Guinea - Politics, government, and taxation

European traders settled on the coast of Guinea in the 1600s, and the French military laid claim to Guinea in the 19th century after defeating tribal chieftains in the region. Guinea became a colony in 1891, though French forces took until 1898 to consolidate the interior of the country.

Ahmed Sékou Touré led Guinea to independence at the head of the Democratic Party of Guinea (PDG), which he founded in 1947. In 1958 Guinea rejected joining the French African community, and on being granted independence in October 1958, it severed all links with France. Touré set up a Marxist state with a 1-party dictatorship; it is known as the First Republic. Touré's regime quickly became oppressive and totalitarian, and by the time of his death in 1984, about 1 million Guineans lived abroad, while the ruling party enjoyed no popular support. On Sékou Touré's death in 1984, the military seized power, led by Lansana Conté.

Lansana Conté has dominated the political scene in Guinea since 1984. He directed the economy away from socialism . Under Conté, the military government sought to decrease the size of the public sector and increase private ownership and investment in a program of sweeping economic changes. Conté invited prominent exiles back into government. However, Conté's early years retained the pattern of eliminating opponents and engaging in frequent coups, along with regularly changing the cabinet.

In 1989, Conté paved the way for democratic political institutions. The Third Republic began in 1991 with the adoption of a new constitution, under which the president is elected to a 5-year term by popular vote. Conté and the PUP have dominated the New Republic, winning all elections by large majorities. However, questions about how the elections were conducted led to controversy. In February 1996 a group of officers opposed to Conté's regime tried to seize power. Conté was held for some hours until he agreed to certain concessions, including doubling army salaries and conferring amnesty on those involved in the mutiny. In 1998 the presidential election was marred by the arrest of the main opposition party leader, Alpha Condé, on charges of trying to overthrow the government. Local elections in 2000 brought a landslide victory for the PUP and widespread condemnation of how the elections were held.

Cabinet reshuffles have followed every election and the 1996 mutiny. The 1996 mutiny also led to budgetary problems and the cessation of IMF support. Following the mutiny political appointees were replaced with technocrats , and the prime minister became head of government. Prime Minister Sidya Touré, who had restored donor relations, was replaced by Lamine Sidime in March 1999.

Guinea has 40 registered political parties, with 9 being represented in parliament. The PUP has its stronghold in the Soussou-speaking coastal areas, although through patronage, it holds influence in most towns as well. Most other parties have strong regional support, but little else. The main opposition to PUP comes from its own reformers and the traditional political elite.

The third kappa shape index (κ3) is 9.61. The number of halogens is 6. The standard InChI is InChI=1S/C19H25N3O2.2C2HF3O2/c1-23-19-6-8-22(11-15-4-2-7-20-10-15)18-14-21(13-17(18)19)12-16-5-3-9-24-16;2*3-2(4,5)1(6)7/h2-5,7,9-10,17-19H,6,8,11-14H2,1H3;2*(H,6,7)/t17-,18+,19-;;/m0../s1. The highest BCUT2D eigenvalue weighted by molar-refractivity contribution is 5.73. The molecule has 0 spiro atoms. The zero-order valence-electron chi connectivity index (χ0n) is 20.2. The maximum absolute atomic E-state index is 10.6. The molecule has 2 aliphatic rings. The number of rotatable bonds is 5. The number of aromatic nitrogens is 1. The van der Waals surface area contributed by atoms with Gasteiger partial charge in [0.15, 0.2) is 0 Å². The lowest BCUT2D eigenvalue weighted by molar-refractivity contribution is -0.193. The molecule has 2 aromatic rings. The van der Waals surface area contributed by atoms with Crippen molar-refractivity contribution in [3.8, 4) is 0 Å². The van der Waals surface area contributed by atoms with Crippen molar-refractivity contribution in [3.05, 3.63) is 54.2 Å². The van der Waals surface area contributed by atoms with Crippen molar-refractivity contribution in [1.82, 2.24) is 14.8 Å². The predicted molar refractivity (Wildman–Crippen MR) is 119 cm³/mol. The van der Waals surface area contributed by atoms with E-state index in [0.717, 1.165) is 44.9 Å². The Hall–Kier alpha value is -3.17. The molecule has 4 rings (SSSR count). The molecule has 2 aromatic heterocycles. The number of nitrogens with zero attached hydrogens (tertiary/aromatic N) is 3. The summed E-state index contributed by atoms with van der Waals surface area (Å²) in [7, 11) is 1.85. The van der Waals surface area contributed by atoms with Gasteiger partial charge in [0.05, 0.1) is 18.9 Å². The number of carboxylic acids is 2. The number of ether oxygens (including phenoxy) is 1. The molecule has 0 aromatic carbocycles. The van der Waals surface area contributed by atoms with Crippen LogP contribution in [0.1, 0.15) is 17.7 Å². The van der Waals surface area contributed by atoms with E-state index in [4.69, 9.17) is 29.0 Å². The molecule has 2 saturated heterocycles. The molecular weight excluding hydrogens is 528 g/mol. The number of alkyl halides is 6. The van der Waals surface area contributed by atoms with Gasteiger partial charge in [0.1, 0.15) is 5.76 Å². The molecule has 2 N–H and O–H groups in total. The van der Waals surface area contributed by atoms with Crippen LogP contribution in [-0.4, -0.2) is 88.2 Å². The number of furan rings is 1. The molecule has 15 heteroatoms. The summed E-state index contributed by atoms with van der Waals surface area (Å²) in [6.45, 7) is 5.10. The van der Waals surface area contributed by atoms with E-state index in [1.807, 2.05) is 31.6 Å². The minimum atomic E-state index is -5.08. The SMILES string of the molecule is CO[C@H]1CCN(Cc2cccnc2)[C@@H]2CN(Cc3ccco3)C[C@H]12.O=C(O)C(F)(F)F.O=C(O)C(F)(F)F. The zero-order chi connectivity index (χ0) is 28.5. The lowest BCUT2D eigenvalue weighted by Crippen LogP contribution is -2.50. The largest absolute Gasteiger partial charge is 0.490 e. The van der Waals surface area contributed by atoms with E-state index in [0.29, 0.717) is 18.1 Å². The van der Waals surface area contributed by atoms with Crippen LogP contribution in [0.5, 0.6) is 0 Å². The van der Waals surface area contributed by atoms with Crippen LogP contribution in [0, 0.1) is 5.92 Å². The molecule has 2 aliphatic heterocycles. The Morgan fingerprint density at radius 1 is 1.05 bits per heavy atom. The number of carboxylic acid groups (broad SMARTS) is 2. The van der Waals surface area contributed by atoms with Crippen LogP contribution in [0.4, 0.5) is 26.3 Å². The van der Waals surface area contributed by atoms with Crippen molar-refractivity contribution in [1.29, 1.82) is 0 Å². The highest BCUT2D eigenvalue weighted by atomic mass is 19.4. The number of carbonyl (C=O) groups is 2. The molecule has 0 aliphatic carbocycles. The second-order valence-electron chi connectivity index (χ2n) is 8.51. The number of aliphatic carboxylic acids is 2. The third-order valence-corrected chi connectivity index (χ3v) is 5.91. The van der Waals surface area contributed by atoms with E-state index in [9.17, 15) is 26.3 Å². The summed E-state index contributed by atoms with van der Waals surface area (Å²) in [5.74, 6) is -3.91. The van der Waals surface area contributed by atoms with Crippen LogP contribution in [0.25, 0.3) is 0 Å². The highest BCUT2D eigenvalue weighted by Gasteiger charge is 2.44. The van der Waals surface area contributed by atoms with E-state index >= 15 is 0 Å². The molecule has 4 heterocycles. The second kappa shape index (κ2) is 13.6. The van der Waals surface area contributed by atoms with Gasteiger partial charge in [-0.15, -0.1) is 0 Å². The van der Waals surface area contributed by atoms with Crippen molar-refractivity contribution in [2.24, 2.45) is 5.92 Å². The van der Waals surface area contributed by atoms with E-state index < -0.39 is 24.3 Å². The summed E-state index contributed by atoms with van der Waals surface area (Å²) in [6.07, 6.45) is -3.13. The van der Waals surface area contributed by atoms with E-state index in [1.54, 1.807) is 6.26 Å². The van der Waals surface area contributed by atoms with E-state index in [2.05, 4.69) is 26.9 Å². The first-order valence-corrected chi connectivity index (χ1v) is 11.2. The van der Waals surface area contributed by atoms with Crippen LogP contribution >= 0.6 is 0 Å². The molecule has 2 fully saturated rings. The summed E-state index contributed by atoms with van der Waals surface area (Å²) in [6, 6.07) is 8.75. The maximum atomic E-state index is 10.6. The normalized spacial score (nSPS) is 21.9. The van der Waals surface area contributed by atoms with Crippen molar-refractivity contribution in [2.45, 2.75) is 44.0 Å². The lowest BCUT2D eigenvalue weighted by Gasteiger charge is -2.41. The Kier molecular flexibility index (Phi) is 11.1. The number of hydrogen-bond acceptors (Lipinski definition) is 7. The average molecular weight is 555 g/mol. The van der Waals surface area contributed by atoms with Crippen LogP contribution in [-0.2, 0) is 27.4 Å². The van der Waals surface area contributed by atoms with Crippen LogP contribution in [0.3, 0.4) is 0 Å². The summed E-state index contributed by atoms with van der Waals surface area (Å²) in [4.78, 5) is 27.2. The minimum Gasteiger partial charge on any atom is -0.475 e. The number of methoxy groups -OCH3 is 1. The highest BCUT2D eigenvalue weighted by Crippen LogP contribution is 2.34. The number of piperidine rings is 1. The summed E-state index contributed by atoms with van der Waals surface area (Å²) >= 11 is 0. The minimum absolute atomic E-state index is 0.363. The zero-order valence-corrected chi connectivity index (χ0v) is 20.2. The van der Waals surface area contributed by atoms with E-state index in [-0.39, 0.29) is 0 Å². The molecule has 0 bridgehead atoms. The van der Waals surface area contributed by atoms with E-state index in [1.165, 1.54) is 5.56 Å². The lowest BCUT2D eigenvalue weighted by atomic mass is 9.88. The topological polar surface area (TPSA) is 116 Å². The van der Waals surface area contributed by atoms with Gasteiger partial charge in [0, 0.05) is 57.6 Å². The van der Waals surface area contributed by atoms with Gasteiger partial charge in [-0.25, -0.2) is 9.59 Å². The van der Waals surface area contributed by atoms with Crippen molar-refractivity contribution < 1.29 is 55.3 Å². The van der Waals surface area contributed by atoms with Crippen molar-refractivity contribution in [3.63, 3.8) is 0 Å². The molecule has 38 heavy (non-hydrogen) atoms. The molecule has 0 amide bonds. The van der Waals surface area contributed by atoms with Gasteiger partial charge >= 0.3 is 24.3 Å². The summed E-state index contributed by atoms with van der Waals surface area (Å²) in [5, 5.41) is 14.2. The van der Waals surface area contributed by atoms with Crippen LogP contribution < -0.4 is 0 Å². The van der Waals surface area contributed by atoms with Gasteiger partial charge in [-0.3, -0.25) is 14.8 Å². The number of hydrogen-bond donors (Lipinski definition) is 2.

The 1982 constitution, which was suspended in 1984, was replaced in 1991 by the "Loi Fondamentale." The president is elected by universal suffrage and serves a renewable 5-year term. The president appoints the Council of Ministers to share executive power. Their decisions are subject to approval by the Legislative Assembly, though opposition from the Legislative Assembly may be overruled by decree.

The 114-member People's National Assembly is elected in a complicated way. One-third of the parliament is elected by a simple majority, and two-thirds by proportional representation . The legal system in Guinea is based on French civil law, but with local additions, and may be modified by decree. Guinea was originally supported by the Soviet bloc, but in 1975 Guinea's attitudes changed with the signing of the Lomé Convention (a European Union aid scheme), joining the Economic Union of West African States (ECOWAS), and repairing strained relations with the West, particularly France. Conté has politically realigned the state and has now fully restored Western ties. He is active regionally, and his troops often skirmish with neighbors, as political unrest in Guinea-Bissau, Liberia, and Sierra Leone have created refugees and rebel groups that operate across Guinea's borders.

Mining revenue accounts for 20 percent of government income (including taxes, royalties, and export duties ), but this figure has fallen with falling world prices since 1987. Guinea has also significantly widened its tax net on incomes and profits, goods and services, and trade; in fact, this source of revenue has multiplied tenfold from 1989 to 1999, though this amount has not been enough to offset the reductions in mining revenue and the increased state wage bill. Overall government expenditures have been reduced since 1991, though not enough to consistently balance the budget.

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